It all started during a self-destructive spiral of depression after I found out my boyfriend of three years was cheating on me. I was 21 and thought I had everything figured out. I had moved across the world (London) for him, and I had a very specific life I envisioned that had just fallen apart in the form of a Facebook message chain I found by Sherlock-ing the hell out of his account.
I turned to excessive drinking and partying to numb the feelings I was too frightened to face. I was too wrapped up in my own pity party that I didn’t realize my two protective and very supportive brothers had noticed. One of them decided enough was enough, and signed me up for my very first improv class to give me an outlet to express myself while also making friends.
I initially thought to myself. But as the alarm rang on that polar vortex Sunday morning I got up and got my hungover ass over to class. And I loved it. I loved every minute of my silly, goofy first-level improv class. I felt that way about all of my classes, until the final level.
We’ll come back to that…
Meanwhile, I got my shit together and graduated college (yasss queen) all the while locking down a full-time job at a small tech company. I was starting to feel better, but as I got more confident, I got more social. That’s when the comments started during my improv class. There was an older man who would make comments during scenes that were mildly uncomfortable, or take the time to remind me that I should ‘date older men’ during drinks after class. There was one particular scene where we were on a date and it was just comment after comment. I was so visibly uncomfortable and just praying to hear, “Scene!” Then my instructor said, “Accept his compliments. This is the reality of the scene!” I decided this was no reality that I wanted to be a part of, and I peaced.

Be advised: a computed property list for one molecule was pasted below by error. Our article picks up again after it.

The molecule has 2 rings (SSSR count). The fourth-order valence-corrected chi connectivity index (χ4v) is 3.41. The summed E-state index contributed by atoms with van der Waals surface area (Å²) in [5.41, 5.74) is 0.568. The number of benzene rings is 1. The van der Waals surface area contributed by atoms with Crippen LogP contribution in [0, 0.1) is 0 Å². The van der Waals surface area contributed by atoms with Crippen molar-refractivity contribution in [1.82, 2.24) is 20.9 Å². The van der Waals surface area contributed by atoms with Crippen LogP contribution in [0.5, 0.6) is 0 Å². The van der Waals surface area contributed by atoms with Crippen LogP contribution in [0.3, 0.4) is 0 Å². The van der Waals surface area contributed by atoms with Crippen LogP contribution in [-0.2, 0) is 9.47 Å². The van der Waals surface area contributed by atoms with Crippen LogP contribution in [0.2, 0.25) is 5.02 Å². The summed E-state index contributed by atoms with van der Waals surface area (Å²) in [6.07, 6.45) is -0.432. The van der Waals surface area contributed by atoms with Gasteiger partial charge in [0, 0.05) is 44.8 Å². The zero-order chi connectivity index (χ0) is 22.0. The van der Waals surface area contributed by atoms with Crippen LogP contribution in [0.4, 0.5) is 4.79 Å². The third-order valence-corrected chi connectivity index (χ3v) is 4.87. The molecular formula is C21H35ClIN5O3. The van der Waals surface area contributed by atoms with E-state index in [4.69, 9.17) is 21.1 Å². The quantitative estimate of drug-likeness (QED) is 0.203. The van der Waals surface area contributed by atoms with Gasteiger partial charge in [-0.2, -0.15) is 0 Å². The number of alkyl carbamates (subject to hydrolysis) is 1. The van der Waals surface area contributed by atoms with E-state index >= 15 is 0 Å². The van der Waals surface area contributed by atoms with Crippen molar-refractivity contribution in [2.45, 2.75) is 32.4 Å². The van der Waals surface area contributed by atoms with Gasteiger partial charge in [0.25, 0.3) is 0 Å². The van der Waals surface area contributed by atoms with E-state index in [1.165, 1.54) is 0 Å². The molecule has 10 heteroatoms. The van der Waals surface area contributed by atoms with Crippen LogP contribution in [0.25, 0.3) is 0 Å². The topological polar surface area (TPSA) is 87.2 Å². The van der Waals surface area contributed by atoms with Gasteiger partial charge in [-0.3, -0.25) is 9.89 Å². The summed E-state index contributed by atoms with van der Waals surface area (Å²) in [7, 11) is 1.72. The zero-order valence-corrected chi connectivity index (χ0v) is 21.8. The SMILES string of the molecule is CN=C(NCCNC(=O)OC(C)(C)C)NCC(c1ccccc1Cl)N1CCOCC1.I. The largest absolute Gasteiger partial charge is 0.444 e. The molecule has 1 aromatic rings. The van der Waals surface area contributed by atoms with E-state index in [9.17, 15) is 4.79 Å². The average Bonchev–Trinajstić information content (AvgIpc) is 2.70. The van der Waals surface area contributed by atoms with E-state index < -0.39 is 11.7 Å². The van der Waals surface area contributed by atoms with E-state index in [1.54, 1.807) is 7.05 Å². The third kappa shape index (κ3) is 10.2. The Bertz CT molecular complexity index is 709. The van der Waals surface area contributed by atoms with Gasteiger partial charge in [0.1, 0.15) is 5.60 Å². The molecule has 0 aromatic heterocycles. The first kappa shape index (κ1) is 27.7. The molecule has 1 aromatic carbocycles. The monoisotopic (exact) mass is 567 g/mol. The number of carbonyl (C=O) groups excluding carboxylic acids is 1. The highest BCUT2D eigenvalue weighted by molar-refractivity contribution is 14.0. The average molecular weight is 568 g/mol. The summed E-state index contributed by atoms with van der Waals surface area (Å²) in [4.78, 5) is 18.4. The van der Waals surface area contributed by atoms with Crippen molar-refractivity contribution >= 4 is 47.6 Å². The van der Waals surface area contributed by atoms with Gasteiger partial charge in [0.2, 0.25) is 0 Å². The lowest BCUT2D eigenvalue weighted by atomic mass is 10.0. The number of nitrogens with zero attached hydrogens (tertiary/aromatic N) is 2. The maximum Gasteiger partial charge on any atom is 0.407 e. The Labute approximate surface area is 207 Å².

I was frustrated. Comedy had been my outlet for frustration, so it was frustrating to be frustrated with my frustration outlet. That’s when I saw a fundraiser for Under the Gun Theater, a new comedy club in Wrigley. And look at that! They were offering improv classes for like half the price of other comedy clubs. I was sold. I signed up.
It was a new space. The bar wasn’t built, and the people in my class were all a little awkward because we all came from different comedy backgrounds.
I went to my first Under The Gun show that weekend, and was impressed that the majority of players on the stage were women. Turns out, the ensemble was split exactly in half with an equal number of men and women. I was not, however, impressed that there was nobody designated to work the box office that night.
“Hey, uh, do you guys need help on the weekends with the box office?”
As I started volunteering at the box office, I was reaching just over six months at my full-time job. I was happy, and it showed. But as it happened with my improv class, it started happening at my full-time job.
It started with dick pics. We’d be at an event for clients when my (now former) boss would approach me and whip out a dick pic. Like what! Sir! No! Completely unsolicited, but what was I to do? We were with clients, how could I react? It’s the audacity he had that caught me off guard.
At first, I tried to laugh it off. I mean, I had a full-time, salary job right after graduating. I should be so lucky, right? And it wasn’t just me he showed them to, he showed them to other female coworkers too. They seemed unphased, or if anything, amused. So I was probably just overreacting.